Mother’s Day wasn’t a thing until 1908, but if it had existed in Abraham Lincoln’s time, he would have likely had the same conundrum many of us have nowadays — how to honor both his mother and his stepmother?
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Very little is known about the provenance of Lincoln’s natural mother, Nancy Hanks, and that is by design. Lincoln himself was extremely cagey about family background; when a newspaper editor asked about it during the 1860 presidential campaign, he said only: “It can all be condensed into a single sentence … ‘the short and simple annals of the poor.’”
But privately, he told his law partner and future biographer William Herndon that his mother was the illegitimate child of a poor woman and a wealthy Virginia planter. (This theory has been long contested, but it is what Lincoln appears to have believed in his day.)
At the time of her marriage to Thomas Lincoln in 1806, Nancy Hanks lived and worked at the home of a wealthy Kentuckian. Her husband brought her to his log cabin, where she quickly gave birth to a daughter, Sarah, and then a son, Abraham. (A third child, Thomas Jr., died in infancy.)
Lincoln would later tell Herndon, “God bless my mother; all that I am or ever hope to be I owe to her.” Where Lincoln’s father was short, his mother was tall; where his father was dull and aimless, his mother was smart and motivated; where his father’s face was round, his mother’s had the sharp angles Lincoln inherited.
And as for Lincoln’s well-documented propensity for “melancholy,” he may have gotten that from her, too. Herndon says that, though she was kind and friendly, neighbors told him she was often “beclouded by a spirit of sadness.”
When Lincoln was seven, the family moved from Kentucky to a new settlement in Indiana, where the boy’s days were filled with farming chores and mischief with neighbor kids in the wilderness. Two years in, tragedy struck. His mother consumed milk poisoned unintentionally with white snakeroot; seven days later, at the age of 34, she was dead.
“After the death of their mother, little Abe and his sister Sarah began a dreary life,” Herndon writes. Eleven-year-old Sarah struggled to take up domestic duties in their one-room cabin with a dirt floor.
Lincoln left no record of what it was like to lose his mother, but historian David Herbert Donald notes that many years later, in a letter to a bereaved child, Lincoln wrote: “In this sad world of ours, sorrow comes to all; and, to the young, it comes with bitterest agony; because it takes them unawares … I have had experience enough to know what I say.”
The following year, Thomas Lincoln went back to his home town, where an old crush was recently widowed. Within days, he and Sarah Bush Johnston were married. She arrived at the cabin with a wagon loaded with nice furniture, comfortable bedding and three children from her first marriage.
Young Abraham Lincoln — filthy, hungry and starved for affection — immediately began calling his new stepmother “Mama.” The good feelings were mutual. Bush soaped down her new stepchildren and outfitted them with her own kids’ clothes. She also insisted her husband install a floor, a proper door and windows to their home.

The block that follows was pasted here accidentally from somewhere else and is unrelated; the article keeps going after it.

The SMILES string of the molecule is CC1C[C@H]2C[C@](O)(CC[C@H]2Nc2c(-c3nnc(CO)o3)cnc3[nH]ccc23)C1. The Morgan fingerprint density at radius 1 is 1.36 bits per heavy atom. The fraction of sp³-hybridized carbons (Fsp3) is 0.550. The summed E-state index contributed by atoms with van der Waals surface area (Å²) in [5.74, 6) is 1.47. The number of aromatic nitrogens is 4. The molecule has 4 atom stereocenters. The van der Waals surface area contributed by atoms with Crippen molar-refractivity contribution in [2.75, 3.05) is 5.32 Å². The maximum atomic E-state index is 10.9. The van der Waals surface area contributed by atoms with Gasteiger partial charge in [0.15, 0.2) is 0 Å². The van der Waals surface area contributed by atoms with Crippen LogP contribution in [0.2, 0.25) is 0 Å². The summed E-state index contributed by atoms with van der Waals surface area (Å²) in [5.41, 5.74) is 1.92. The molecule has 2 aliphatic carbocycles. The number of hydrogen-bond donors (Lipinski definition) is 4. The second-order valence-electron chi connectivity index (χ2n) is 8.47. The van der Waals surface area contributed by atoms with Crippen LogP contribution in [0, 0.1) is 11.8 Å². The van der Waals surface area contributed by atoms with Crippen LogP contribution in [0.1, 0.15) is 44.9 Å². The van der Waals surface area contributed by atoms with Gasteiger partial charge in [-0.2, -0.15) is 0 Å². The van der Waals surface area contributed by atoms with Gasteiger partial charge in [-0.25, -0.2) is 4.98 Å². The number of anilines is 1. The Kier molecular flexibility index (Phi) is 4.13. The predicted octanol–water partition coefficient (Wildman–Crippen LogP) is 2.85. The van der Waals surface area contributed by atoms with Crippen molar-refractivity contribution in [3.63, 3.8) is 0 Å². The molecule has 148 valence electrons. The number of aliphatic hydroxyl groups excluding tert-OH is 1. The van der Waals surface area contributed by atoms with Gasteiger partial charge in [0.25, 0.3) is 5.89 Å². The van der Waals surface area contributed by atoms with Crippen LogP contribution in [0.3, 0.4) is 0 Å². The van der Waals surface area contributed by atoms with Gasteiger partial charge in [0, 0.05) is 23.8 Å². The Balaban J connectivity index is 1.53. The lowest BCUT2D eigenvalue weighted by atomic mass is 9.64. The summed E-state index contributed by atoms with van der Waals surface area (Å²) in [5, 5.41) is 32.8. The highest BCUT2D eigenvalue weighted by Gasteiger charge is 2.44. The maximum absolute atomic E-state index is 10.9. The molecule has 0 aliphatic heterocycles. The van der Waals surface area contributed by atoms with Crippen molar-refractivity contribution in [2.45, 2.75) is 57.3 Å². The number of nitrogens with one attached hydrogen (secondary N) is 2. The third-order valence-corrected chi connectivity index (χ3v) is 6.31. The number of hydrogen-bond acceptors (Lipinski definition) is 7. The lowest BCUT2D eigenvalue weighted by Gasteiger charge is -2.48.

Lincoln later described his “joyous, happy boyhood,” largely due to his stepmom’s love. At 11, Herndon says, Lincoln “began that marvelous and rapid growth in stature for which he was so widely noted.” Despite being illiterate herself, she acquired books for him and encouraged his intellectual side, securing for him what little formal schooling he had. Lincoln had a difficult relationship with his dad, and Bush often advocated for him.
“I induced my husband to permit Abe to read and study at home as well as at school,” she later said. “At first he was not easily reconciled to it, but finally he too seemed willing to encourage him to a certain extent. Abe was a dutiful son to me always.”
As an adult, Lincoln took to calling his biological mom his “angel mother” as a way to distinguish her from his “Mama.” (Some historians claim “angel mother” refers to Lincoln’s stepmom; this appears to based on a misinterpretation of the original Herndon biography.)
The affection between Lincoln and his stepmother continued all of his life. Lincoln later told a relative his stepmother “had been his best friend in this world and that no son could love a mother more than he loves her.”
Bush last saw her beloved stepson in February 1861, on his way to Washington to assume the presidency. (Back then, presidents were inaugurated in March.) It was not a happy visit. From the time he had declared his candidacy, she was gripped with the worry that, were he elected, something bad would happen to him.
“ … When he came down to see me, after he was elected president,” she told Herndon, “I still felt, and my heart told me, that something would befall Abe, and that I should never see him again.”
She was right. Lincoln was assassinated in April 1865, just as the Civil War, through which he carried the nation, was coming to a close.
When his stepmom died four years later, she was buried in a dress Lincoln gave her on that last fateful visit.
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